Optic Tract or the Lateral Geniculate Nucleus: Damage to the optic tract or the lateral geniculate nucleus, also due to tumors or a vascular accident, produces a defect in the contralateral visual field (homonymous hemianopia) (Figure 7–18C; Table 7–1). If a lesion is due to compression, such as produced by a tumor, the basis pedunculi can become affected (Figure 7–9C), resulting in contralateral limb motor control impairments.
Optic Radiations: Axons of lateral geniculate neurons course around the rostral and lateral surfaces of the lateral ventricle en route to the primary visual cortex at the occipital pole (Figure 7–9B2). Neurons in the lateral geniculate nucleus that mediate vision from the superior visual fields have axons that course rostrally into the temporal lobe (Meyer's loop) before they course caudally to the primary visual cortex. Temporal lobe lesions can produce a visual field defect limited to the contralateral upper quadrant of each visual field (quadrantanopia) (Figure 7–18D; Table 7–1). This is sometimes referred to as a "pie in the sky" defect because it is often wedge shaped. Neurons in the lateral geniculate nucleus that serve the macular region and the lower visual field project their axons laterally around the ventricle and caudally through the white matter underlying the parietal cortex. A lesion of the white matter within the parietal lobe can affect the optic radiations and produce visual field defects (homonymous hemianopia) (Figure 7–18E; Table 7–1).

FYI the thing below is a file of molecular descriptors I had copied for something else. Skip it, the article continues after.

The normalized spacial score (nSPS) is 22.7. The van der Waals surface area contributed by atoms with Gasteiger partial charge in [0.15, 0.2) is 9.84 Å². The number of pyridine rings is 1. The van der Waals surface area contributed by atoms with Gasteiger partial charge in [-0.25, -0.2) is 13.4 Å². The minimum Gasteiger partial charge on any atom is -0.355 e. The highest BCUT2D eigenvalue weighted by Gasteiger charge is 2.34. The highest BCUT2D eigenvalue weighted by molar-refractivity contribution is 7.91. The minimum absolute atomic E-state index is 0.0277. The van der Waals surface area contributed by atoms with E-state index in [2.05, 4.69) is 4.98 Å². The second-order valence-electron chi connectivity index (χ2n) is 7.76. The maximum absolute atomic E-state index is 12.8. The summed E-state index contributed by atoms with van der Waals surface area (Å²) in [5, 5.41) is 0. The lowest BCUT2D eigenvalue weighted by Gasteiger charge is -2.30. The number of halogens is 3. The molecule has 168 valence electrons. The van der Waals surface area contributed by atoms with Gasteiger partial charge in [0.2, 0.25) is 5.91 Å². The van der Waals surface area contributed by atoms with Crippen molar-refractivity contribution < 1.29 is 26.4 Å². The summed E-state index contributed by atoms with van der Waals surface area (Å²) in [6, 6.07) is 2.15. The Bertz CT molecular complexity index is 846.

Primary Visual Cortex: Damage to the primary visual cortex, which commonly occurs after an infarction of the posterior cerebral artery, produces a contralateral visual field defect that can sometimes spare the macular region of the visual field (homonymous hemianopia with macular sparing) when the lesion affects visual cortex gray matter not subcortical white matter (Figure 7–18F; Table 7–1). Two factors contribute to macular sparing. First, in the case of infarctions, the arterial supply to the cortical area that serves the macular region is provided primarily by the posterior cerebral artery, with a collateral supply coming from the middle cerebral artery (see Figure 3–4B). After occlusion of the posterior cerebral artery, the middle cerebral artery can rescue the macular representation. Second, the area of cortex that mediates central vision is so large that a single infarction, or other pathological process, rarely destroys it entirely. Although rare, a traumatic injury to the occipital pole can produce a defect involving only the macular region (Figure 7–18G; Table 7–1).